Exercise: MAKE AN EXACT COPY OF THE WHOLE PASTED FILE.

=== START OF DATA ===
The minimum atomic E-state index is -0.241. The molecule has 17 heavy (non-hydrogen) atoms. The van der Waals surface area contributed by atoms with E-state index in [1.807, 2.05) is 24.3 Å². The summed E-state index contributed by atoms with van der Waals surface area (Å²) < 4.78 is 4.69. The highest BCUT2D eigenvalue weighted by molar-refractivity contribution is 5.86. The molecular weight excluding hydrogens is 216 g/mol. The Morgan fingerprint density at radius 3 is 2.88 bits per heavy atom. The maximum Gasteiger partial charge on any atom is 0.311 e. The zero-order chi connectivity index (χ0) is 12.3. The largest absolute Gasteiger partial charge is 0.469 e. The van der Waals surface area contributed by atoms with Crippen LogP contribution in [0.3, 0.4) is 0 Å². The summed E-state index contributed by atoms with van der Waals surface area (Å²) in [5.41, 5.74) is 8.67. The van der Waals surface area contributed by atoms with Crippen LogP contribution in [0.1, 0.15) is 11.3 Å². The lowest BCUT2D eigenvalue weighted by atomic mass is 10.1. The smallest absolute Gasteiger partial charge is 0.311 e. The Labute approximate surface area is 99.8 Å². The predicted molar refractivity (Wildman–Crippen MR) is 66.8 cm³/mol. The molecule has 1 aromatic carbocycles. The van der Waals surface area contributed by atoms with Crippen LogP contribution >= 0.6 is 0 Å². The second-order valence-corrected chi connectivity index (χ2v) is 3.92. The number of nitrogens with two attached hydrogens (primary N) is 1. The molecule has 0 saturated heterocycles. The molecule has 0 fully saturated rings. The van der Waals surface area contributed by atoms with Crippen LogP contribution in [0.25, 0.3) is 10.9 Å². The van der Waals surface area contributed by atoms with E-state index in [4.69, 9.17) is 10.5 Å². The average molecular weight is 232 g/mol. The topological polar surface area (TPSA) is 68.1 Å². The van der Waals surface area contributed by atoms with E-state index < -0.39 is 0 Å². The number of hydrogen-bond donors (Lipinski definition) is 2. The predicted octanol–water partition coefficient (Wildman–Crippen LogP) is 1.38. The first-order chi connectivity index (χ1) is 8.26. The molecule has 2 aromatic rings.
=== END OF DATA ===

The minimum atomic E-state index is -0.241. The molecule has 17 heavy (non-hydrogen) atoms. The van der Waals surface area contributed by atoms with E-state index in [1.807, 2.05) is 24.3 Å². The summed E-state index contributed by atoms with van der Waals surface area (Å²) < 4.78 is 4.69. The highest BCUT2D eigenvalue weighted by molar-refractivity contribution is 5.86. The molecular weight excluding hydrogens is 216 g/mol. The Morgan fingerprint density at radius 3 is 2.88 bits per heavy atom. The maximum Gasteiger partial charge on any atom is 0.311 e. The zero-order chi connectivity index (χ0) is 12.3. The largest absolute Gasteiger partial charge is 0.469 e. The van der Waals surface area contributed by atoms with Crippen LogP contribution in [0.3, 0.4) is 0 Å². The summed E-state index contributed by atoms with van der Waals surface area (Å²) in [5.41, 5.74) is 8.67. The van der Waals surface area contributed by atoms with Crippen LogP contribution in [0.1, 0.15) is 11.3 Å². The lowest BCUT2D eigenvalue weighted by atomic mass is 10.1. The smallest absolute Gasteiger partial charge is 0.311 e. The Labute approximate surface area is 99.8 Å². The predicted molar refractivity (Wildman–Crippen MR) is 66.8 cm³/mol. The molecule has 1 aromatic carbocycles. The van der Waals surface area contributed by atoms with Crippen LogP contribution >= 0.6 is 0 Å². The second-order valence-corrected chi connectivity index (χ2v) is 3.92. The number of nitrogens with two attached hydrogens (primary N) is 1. The molecule has 0 saturated heterocycles. The molecule has 0 fully saturated rings. The van der Waals surface area contributed by atoms with Crippen LogP contribution in [0.25, 0.3) is 10.9 Å². The van der Waals surface area contributed by atoms with E-state index in [4.69, 9.17) is 10.5 Å². The average molecular weight is 232 g/mol. The topological polar surface area (TPSA) is 68.1 Å². The van der Waals surface area contributed by atoms with E-state index < -0.39 is 0 Å². The number of hydrogen-bond donors (Lipinski definition) is 2. The predicted octanol–water partition coefficient (Wildman–Crippen LogP) is 1.38. The first-order chi connectivity index (χ1) is 8.26. The molecule has 2 aromatic rings.